Nodes that download a blockchain’s entire history in order to observe and enforce its rules.
A full node
is a computer or server that downloads and stores a blockchain's complete history to observe and enforce its rules. Full nodes also validate block transactions and store data to keep the blockchain running. They are different from a light node, which only uses a reduced set of data.
A blockchain network
is made up of a set of nodes that govern the blockchain and enforce its rules. Most blockchains use either a proof-of-stake
or proof-of-work consensus mechanism
. When a new transaction is submitted to the blockchain, each node must validate the transaction. When all nodes validate a new transaction, a consensus is achieved, and the transaction is added to the blockchain.
A full node stores the record of all transactions that have ever been validated on a blockchain. Different blockchains have different data requirements, depending on their size. For example, a Bitcoin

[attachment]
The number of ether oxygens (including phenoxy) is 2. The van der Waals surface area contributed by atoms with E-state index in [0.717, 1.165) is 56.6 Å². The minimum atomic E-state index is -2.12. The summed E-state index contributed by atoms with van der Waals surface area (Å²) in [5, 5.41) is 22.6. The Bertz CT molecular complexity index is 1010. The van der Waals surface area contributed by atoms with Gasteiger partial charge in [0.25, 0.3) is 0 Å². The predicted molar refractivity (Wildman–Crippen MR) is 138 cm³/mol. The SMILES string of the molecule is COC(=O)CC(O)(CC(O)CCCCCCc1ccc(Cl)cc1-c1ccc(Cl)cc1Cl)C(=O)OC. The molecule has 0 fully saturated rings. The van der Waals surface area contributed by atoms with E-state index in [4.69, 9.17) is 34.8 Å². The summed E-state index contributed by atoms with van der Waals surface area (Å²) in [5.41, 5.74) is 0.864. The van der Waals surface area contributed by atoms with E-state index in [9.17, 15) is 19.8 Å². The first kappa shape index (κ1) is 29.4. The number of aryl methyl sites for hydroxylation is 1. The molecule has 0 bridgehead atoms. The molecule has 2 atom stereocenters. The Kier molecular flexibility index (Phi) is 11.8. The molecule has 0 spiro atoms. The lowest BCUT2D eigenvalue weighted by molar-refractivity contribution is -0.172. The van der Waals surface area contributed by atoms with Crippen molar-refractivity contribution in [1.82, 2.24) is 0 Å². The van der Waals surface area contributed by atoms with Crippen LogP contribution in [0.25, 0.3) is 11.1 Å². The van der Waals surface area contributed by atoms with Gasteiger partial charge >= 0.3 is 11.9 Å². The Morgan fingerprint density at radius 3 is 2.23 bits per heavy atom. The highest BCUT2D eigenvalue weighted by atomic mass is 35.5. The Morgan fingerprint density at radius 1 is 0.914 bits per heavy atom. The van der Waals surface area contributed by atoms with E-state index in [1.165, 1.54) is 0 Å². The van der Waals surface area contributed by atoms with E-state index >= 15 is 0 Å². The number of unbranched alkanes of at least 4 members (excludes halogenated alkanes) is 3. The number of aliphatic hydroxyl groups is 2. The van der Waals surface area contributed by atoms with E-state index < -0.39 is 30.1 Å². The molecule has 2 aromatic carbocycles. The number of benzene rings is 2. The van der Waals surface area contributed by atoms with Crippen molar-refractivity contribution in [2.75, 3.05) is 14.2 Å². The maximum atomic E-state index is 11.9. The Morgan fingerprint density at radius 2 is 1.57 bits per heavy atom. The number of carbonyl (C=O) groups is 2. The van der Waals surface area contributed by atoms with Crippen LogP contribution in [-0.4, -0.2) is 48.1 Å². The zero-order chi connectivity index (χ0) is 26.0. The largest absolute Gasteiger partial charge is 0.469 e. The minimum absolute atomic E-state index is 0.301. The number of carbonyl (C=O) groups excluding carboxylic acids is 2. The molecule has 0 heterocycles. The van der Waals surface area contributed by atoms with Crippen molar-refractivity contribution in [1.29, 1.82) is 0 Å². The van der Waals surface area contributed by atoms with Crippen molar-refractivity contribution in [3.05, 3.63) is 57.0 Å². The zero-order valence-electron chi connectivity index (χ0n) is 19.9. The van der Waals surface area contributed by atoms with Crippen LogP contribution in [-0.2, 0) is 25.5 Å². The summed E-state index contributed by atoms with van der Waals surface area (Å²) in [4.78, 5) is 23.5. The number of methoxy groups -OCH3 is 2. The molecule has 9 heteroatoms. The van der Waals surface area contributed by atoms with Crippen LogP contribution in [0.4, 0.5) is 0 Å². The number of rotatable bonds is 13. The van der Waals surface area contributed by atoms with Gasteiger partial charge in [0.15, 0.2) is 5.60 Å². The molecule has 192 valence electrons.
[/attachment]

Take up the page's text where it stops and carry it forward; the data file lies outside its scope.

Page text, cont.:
full node takes up several hundred gigabytes of space and can be run on a powerful personal computer. Other blockchain networks have higher data requirements, and their full nodes can be run only by enterprise users with access to enormous amounts of data storage. In contrast, a light node only downloads a limited set of data from the blockchain and can be run from smaller devices, such as smartphones.
Full nodes serve an important purpose by securing the history of a blockchain. With this record, a blockchain can be completely reconstructed, even in the case of a catastrophic failure. For example, a single full node with an intact record of the chain history would be enough to restore the Bitcoin network if all other nodes were destroyed. Therefore, they contribute significantly to a chain's decentralization. The amount and distribution of full nodes are often taken as a measuring stick for how decentralized a blockchain is.